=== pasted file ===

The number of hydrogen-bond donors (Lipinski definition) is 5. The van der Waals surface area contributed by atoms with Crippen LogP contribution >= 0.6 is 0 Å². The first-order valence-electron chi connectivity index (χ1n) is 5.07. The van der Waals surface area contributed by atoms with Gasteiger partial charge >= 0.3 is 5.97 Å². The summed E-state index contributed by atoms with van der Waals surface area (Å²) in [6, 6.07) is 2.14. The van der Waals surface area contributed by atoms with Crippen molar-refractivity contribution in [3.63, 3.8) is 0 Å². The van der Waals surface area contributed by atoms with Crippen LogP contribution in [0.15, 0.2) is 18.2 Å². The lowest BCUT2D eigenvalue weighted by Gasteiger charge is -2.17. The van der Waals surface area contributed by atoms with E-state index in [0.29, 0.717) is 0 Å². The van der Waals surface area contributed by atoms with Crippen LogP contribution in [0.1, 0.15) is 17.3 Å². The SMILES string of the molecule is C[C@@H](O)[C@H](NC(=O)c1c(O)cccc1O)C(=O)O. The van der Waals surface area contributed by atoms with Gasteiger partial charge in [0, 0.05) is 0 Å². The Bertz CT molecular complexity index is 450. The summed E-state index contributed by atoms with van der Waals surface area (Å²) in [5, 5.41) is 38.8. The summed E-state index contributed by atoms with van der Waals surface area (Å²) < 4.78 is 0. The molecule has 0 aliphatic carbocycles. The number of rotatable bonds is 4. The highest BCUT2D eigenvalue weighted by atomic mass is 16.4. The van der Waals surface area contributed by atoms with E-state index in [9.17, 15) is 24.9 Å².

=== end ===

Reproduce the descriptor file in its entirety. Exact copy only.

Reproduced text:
The number of hydrogen-bond donors (Lipinski definition) is 5. The van der Waals surface area contributed by atoms with Crippen LogP contribution >= 0.6 is 0 Å². The first-order valence-electron chi connectivity index (χ1n) is 5.07. The van der Waals surface area contributed by atoms with Gasteiger partial charge >= 0.3 is 5.97 Å². The summed E-state index contributed by atoms with van der Waals surface area (Å²) in [6, 6.07) is 2.14. The van der Waals surface area contributed by atoms with Crippen molar-refractivity contribution in [3.63, 3.8) is 0 Å². The van der Waals surface area contributed by atoms with Crippen LogP contribution in [0.15, 0.2) is 18.2 Å². The lowest BCUT2D eigenvalue weighted by Gasteiger charge is -2.17. The van der Waals surface area contributed by atoms with E-state index in [0.29, 0.717) is 0 Å². The van der Waals surface area contributed by atoms with Crippen LogP contribution in [0.1, 0.15) is 17.3 Å². The SMILES string of the molecule is C[C@@H](O)[C@H](NC(=O)c1c(O)cccc1O)C(=O)O. The van der Waals surface area contributed by atoms with Gasteiger partial charge in [0, 0.05) is 0 Å². The Bertz CT molecular complexity index is 450. The summed E-state index contributed by atoms with van der Waals surface area (Å²) in [5, 5.41) is 38.8. The summed E-state index contributed by atoms with van der Waals surface area (Å²) < 4.78 is 0. The molecule has 0 aliphatic carbocycles. The number of rotatable bonds is 4. The highest BCUT2D eigenvalue weighted by atomic mass is 16.4. The van der Waals surface area contributed by atoms with E-state index in [9.17, 15) is 24.9 Å².